Set a time and expense budget. This one’s in the “if it’s worth doing, it’s worth doing well” category. It’s a waste to enter if you can’t devote the time, or if things are cobbled together at the last minute. Entries are often expensive as well, so you may choose to enter one, meticulously prepared campaign in a category that makes sense.

Definable, measurable, relevant research is essential. Gather the best information and data you can find to support and inform all elements of your campaign or activity, from strategies to goals to tactics and conclusions. And don’t make it nebulous. Make sure it’s relevant and precise.

Be strategic. Yes, it’s a cliché, but it’s vital to get it right. Make sure you distinguish between a strategy, an objective and a tactic. They are distinct and serve different purposes, so make it clear to the judges you “get it.”

Show creativity. It doesn’t matter what the campaign or activity is, whether a public affairs issue, a crisis action, or consumer campaign. Inventive thinking really matters. Sometimes it’s a simple twist on the traditional or a new execution for an “old” idea. It’s how you can get heard above the noise and make the effort remembered and recognized. Yet, a creative idea without strategic direction is creativity lost.

Choose categories wisely. Be careful and clear in selecting the right category (or categories) for your entry. Don’t try to fit a square peg in a round hole. Be very mindful of the published criteria for submissions. Judging dozens of written entries can be overwhelming and time-consuming, and sometimes the judges are looking for a reason to eliminate one to simplify the task. The wrong category will also raise a red flag about your thinking and attention to rules.
Now go home and polish your acceptance speech.

Questioning PR Measurement? Please Do!

While most PR professionals have moved well past counting “clips” or calculating ad equivalencies as a gauge of a campaign’s success, there is still no one universally accepted way to measure PR outcomes.

Perhaps there shouldn’t be. While no two campaigns have the same objectives or strategic roadmap, why would the results calculus be the same? Or does the clamor for an “industry standard” make a world of sense? The fact is, PR metrics are evolving just as the industry has.

Take social media. Do followers and fans and likes and thumbs ups translate into tangible benefits for the brand or business? Or are they mere vanity metrics? The answer depends on the brand, its baseline perception, and its goals.

No matter what type of PR campaign you’re running – consumer, product, or professional services PR, the metric that matters is how PR outcomes track to business results. Of course, the quality of media coverage a given campaign produces is vital, and brand reputation has real, measurable value, but the final yardstick is an agreed-upon business goal.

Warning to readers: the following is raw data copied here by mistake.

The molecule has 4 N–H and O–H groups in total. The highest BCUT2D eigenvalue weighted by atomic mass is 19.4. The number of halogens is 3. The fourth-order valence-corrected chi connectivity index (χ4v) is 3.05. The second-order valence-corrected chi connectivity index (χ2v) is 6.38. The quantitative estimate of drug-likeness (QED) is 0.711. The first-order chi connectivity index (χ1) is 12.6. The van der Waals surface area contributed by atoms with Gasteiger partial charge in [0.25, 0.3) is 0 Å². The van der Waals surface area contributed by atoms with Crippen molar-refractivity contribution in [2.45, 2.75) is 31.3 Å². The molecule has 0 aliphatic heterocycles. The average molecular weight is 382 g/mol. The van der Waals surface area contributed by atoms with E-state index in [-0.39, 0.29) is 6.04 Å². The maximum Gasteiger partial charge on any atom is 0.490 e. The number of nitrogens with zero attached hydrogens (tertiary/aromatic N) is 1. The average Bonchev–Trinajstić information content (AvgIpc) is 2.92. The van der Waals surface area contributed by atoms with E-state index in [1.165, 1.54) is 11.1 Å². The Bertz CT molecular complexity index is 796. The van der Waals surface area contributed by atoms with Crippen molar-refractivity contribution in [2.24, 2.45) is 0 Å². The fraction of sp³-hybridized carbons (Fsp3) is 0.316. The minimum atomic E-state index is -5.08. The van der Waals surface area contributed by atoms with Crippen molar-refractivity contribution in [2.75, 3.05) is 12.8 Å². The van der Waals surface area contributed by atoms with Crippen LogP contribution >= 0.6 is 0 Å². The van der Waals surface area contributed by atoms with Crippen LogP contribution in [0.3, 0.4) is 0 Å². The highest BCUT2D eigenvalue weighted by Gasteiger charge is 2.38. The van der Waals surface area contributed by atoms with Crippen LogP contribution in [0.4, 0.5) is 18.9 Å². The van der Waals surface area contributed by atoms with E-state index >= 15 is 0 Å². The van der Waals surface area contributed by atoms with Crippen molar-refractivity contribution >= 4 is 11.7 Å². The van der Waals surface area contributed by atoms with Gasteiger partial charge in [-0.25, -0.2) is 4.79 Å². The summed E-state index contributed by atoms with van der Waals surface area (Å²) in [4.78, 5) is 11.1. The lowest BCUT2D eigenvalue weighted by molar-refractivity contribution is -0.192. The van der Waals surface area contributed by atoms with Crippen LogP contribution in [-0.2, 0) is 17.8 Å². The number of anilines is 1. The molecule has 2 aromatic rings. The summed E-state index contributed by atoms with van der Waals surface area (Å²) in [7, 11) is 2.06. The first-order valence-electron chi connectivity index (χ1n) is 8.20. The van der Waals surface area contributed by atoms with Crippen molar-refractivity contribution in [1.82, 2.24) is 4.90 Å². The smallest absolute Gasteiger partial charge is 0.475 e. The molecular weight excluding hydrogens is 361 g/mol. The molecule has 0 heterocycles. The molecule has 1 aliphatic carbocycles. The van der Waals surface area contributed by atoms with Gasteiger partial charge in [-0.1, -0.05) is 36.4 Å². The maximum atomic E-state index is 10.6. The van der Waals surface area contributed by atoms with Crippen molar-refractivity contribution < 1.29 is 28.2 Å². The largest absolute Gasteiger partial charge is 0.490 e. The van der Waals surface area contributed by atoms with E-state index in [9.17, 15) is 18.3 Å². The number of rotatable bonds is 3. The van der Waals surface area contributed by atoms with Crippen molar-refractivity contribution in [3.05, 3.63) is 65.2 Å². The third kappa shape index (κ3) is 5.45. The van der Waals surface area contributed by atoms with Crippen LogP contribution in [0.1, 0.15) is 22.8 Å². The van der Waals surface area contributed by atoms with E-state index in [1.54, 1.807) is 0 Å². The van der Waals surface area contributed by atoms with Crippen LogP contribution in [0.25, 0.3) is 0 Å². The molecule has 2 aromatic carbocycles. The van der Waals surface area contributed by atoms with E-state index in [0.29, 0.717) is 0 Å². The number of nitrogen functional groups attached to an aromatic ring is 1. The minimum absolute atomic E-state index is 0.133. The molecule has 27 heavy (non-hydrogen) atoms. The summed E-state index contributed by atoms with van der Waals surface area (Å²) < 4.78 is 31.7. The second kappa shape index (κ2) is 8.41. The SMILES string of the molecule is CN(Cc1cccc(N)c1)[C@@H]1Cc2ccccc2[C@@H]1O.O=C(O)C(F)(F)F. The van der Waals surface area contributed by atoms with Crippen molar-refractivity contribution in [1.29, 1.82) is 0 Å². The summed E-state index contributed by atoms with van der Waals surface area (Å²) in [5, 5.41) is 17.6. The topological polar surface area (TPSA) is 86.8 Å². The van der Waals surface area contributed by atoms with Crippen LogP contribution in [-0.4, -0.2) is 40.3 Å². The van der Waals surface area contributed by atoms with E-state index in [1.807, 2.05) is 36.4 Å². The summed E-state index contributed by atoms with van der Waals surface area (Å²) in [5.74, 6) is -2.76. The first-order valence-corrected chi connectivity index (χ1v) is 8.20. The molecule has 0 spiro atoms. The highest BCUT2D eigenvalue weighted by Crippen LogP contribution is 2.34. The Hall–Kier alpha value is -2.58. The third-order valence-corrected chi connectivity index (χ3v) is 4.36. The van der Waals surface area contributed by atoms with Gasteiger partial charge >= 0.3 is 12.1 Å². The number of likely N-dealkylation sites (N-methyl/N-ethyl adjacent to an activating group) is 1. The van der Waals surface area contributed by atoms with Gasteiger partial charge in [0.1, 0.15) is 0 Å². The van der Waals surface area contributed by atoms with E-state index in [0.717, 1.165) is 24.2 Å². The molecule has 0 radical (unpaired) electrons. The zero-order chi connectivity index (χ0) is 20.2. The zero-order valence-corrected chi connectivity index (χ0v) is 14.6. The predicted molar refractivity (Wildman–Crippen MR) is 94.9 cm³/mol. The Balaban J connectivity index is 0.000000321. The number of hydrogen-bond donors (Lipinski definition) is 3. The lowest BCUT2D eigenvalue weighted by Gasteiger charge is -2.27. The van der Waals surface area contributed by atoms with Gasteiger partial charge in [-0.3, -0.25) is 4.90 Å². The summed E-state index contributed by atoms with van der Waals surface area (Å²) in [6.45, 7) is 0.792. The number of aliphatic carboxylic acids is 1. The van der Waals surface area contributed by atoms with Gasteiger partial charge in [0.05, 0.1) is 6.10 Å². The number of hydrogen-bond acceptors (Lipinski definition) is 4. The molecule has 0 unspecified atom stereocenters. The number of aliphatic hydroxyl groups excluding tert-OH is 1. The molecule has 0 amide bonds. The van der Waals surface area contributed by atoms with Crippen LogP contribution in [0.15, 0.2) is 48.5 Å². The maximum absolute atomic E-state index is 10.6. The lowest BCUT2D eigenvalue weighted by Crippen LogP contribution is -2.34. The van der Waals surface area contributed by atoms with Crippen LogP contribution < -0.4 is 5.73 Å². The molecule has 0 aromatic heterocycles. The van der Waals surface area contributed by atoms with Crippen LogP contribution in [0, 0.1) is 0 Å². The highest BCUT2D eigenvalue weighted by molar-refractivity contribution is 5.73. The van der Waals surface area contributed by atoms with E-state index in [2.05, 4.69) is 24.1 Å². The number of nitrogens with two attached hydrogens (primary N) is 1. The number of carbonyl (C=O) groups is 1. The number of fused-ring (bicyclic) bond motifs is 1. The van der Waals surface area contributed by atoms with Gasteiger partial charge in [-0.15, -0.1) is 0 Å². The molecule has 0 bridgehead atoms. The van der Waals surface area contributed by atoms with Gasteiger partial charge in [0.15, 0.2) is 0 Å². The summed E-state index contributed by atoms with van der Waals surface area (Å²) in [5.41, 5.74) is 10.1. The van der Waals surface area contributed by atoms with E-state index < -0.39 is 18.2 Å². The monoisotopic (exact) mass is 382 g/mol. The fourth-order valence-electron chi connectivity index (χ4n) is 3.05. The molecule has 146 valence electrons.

For an e-commerce company, this will often mean website traffic. For a financial services business with a monthly seminar, it may be an increase in attendees and the resulting engagement with the company. For a business with an aggressive thought leadership program in the works, we may pay attention to deliverables like bylined articles or speaking opportunities, but we are ultimately seeking that most precious of all intangibles, influence – the type of influence that creates new customer interest, attracts partners, and supports purchase conversions.

A less recognized part of PR measurement is inside the corporation. Merchandising positive press and social media engagement to senior management isn’t just playing corporate politics; it’s part of achieving greater awareness about what strategic communications can do and how it fits into the bigger business picture.

No matter what type of ROI for PR you seek, the most important measurement definition is the one agreed upon by the communications professional (whether inside the company or at a partner agency) and those who hold the purse strings. We have an obligation to help client companies focus on achieving goals like this “holy trinity” we’ve adopted.

Tangible incremental increase in sales tracked to earned media coverage

Quantifiable change in awareness, knowledge, attitude, opinion, or behavior that occurs as a result of a public relations program or campaign (most effective when PR is only awareness tool employed)

Marked uptick in engagement from:
• visits to website
• requests for information
• sharing website resources
• increased positive comments, (signs of ongoing relationship)

What PR measurements make it onto your must-have list?